Gradient Boosting Machines
A gradient boosting machine, such as XGBoost, is another machine learning algorithm derived from decision trees.
In the late 90’s, Breiman observed that a model that exhibits a certain level of error can serve as a base learner that can be improved by iteratively adding models that compensate for the error – a process called “boosting.” Each added model is trained to minimize the error by searching in the negative gradient direction (thus “gradient” boosting). Boosting is a sequential process since new models are added based on the results of previous models.
Jerome Friedman applied the gradient boosting concept to decision trees in 2001to create Gradient Boosting Machines. The popular and effective Adaboost from Freund and Shapire (2001), which uses an exponential loss function, is a variant of this approach.
In recent years, Tiangi Chen studied all aspects and revisions of the gradient boosting machine algorithm to further enhance performance in an implementation known as XGBoost, which stands for “extreme gradient boosting.”His modifications included using quantile binning in the decision tree training, adding a regularization term to the objective to improve generalization, and supporting multiple forms of the loss function. Ultimately, the “extreme” nature of XGBoost could be attributed to the fact that Chen implemented it specifically to take advantage of the more readily available computing power with distributed multithreaded processing for speed and efficiency.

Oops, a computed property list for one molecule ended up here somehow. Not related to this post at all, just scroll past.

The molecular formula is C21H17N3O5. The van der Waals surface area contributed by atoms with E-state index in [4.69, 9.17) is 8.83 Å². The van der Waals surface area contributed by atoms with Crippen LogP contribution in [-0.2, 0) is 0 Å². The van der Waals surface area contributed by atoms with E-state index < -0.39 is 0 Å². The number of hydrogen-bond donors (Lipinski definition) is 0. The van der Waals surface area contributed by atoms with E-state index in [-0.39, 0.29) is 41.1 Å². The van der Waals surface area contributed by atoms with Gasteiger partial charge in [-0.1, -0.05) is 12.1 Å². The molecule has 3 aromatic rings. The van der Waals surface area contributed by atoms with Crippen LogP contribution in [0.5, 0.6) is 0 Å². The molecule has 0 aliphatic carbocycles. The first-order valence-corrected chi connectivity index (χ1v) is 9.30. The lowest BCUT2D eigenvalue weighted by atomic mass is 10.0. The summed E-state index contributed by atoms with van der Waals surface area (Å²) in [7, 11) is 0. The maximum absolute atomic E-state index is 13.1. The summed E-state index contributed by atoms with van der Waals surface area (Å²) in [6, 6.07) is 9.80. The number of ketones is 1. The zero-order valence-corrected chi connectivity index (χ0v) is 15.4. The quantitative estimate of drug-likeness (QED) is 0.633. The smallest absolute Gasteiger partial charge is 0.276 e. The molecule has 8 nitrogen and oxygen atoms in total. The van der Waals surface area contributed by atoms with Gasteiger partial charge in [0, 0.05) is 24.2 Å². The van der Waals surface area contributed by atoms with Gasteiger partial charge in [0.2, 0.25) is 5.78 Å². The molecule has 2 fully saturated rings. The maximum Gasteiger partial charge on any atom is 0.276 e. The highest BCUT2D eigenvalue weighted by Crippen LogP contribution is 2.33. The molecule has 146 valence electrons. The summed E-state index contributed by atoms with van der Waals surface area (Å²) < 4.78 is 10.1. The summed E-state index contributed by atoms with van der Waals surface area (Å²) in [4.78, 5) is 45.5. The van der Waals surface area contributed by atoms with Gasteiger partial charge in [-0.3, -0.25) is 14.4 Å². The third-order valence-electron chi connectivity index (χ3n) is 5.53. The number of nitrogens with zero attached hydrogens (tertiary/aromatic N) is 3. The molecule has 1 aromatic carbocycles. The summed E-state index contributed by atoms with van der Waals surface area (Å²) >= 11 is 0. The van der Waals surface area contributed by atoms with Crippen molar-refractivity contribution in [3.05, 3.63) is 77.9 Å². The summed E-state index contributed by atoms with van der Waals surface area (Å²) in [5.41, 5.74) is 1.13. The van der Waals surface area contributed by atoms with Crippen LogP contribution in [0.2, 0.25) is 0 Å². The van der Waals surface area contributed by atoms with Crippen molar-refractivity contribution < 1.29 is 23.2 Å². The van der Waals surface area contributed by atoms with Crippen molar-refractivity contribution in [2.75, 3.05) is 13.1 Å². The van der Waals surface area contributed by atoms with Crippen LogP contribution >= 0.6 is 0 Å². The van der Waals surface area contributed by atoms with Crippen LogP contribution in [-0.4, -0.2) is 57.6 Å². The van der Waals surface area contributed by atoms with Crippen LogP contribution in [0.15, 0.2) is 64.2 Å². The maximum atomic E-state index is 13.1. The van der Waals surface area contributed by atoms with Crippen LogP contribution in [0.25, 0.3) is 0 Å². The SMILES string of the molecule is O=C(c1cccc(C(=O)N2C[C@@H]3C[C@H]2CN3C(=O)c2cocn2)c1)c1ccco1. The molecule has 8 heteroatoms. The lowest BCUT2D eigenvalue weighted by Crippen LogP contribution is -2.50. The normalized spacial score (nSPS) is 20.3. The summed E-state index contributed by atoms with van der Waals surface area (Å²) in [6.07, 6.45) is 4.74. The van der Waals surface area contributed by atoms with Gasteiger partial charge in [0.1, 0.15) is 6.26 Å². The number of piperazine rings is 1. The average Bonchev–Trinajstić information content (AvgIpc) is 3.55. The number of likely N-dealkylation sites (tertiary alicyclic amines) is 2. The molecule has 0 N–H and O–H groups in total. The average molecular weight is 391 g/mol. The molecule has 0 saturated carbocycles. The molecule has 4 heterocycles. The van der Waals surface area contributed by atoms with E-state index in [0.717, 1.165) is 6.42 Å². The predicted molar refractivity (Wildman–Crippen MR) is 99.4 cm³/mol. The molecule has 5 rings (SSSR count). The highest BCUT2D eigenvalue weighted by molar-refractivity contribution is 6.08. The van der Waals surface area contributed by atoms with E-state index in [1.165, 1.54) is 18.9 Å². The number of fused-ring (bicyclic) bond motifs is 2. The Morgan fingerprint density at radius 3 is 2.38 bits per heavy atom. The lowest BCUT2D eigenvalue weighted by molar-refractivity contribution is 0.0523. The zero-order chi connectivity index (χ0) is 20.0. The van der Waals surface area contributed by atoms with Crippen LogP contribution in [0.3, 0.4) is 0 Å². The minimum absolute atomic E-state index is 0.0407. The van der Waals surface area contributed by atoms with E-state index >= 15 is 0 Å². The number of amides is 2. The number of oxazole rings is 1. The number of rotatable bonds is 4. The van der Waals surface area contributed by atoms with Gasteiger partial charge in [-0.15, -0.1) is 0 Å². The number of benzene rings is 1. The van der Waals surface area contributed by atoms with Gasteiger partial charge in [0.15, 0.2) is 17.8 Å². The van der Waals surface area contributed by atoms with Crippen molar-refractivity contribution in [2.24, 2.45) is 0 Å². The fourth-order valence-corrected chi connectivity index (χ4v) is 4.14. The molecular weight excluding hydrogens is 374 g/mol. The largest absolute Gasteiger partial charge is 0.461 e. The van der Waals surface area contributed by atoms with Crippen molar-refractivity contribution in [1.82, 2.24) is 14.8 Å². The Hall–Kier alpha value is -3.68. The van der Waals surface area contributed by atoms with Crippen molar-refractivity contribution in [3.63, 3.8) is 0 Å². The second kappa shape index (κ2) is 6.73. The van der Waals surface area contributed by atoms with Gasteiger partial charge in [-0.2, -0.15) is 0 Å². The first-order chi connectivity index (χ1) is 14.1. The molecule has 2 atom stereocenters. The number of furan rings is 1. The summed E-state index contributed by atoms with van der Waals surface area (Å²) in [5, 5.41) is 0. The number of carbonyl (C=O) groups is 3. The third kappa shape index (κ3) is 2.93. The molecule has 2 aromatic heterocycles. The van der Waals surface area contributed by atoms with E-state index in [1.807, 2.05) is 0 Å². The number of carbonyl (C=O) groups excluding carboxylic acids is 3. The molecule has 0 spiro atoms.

Support Vector Machines
Yet another “machine” in the machine learning practitioner’s toolbox, a support vector machine (SVM), is one that has been around for many decades. Invented in 1963 by Vladimir Vapnik and Alexey Chervonenkis, SVM is a binary classification model that constructs a hyperplane to separate observations into two classes.
The figure below is a simple example with target values for observations represented by dots and x’s, which can split as shown. Since an infinite number of orientations for this line (a hyperplane in multiple dimensions)can separate these points, we define a buffer zone around this line and formulate an optimization problem to maximize this margin. The more we can separate these two classes, the more accurate our model will be when scoring new data. The points that define the margin are called “support vectors.”